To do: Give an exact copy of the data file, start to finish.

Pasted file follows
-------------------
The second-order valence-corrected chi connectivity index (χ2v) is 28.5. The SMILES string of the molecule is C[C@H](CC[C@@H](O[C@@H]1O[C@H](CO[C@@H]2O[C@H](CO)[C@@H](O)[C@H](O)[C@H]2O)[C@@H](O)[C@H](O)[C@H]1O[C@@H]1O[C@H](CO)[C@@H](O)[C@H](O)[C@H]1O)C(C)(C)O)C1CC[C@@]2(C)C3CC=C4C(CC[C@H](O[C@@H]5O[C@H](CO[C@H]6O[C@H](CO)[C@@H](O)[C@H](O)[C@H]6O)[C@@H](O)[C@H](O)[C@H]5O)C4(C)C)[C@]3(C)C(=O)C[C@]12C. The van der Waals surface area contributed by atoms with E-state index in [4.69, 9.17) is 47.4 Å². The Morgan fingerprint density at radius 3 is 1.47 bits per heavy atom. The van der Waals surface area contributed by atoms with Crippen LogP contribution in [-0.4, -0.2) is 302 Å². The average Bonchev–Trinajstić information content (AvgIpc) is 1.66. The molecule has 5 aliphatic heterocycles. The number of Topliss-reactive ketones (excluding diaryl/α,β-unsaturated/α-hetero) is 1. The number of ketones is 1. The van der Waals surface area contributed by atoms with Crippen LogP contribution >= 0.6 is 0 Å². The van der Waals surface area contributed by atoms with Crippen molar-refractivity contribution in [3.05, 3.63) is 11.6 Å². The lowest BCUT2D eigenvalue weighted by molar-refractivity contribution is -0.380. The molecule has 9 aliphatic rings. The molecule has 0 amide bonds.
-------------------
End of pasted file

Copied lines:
The second-order valence-corrected chi connectivity index (χ2v) is 28.5. The SMILES string of the molecule is C[C@H](CC[C@@H](O[C@@H]1O[C@H](CO[C@@H]2O[C@H](CO)[C@@H](O)[C@H](O)[C@H]2O)[C@@H](O)[C@H](O)[C@H]1O[C@@H]1O[C@H](CO)[C@@H](O)[C@H](O)[C@H]1O)C(C)(C)O)C1CC[C@@]2(C)C3CC=C4C(CC[C@H](O[C@@H]5O[C@H](CO[C@H]6O[C@H](CO)[C@@H](O)[C@H](O)[C@H]6O)[C@@H](O)[C@H](O)[C@H]5O)C4(C)C)[C@]3(C)C(=O)C[C@]12C. The van der Waals surface area contributed by atoms with E-state index in [4.69, 9.17) is 47.4 Å². The Morgan fingerprint density at radius 3 is 1.47 bits per heavy atom. The van der Waals surface area contributed by atoms with Crippen LogP contribution in [-0.4, -0.2) is 302 Å². The average Bonchev–Trinajstić information content (AvgIpc) is 1.66. The molecule has 5 aliphatic heterocycles. The number of Topliss-reactive ketones (excluding diaryl/α,β-unsaturated/α-hetero) is 1. The number of ketones is 1. The van der Waals surface area contributed by atoms with Crippen LogP contribution >= 0.6 is 0 Å². The van der Waals surface area contributed by atoms with Crippen molar-refractivity contribution in [3.05, 3.63) is 11.6 Å². The lowest BCUT2D eigenvalue weighted by molar-refractivity contribution is -0.380. The molecule has 9 aliphatic rings. The molecule has 0 amide bonds.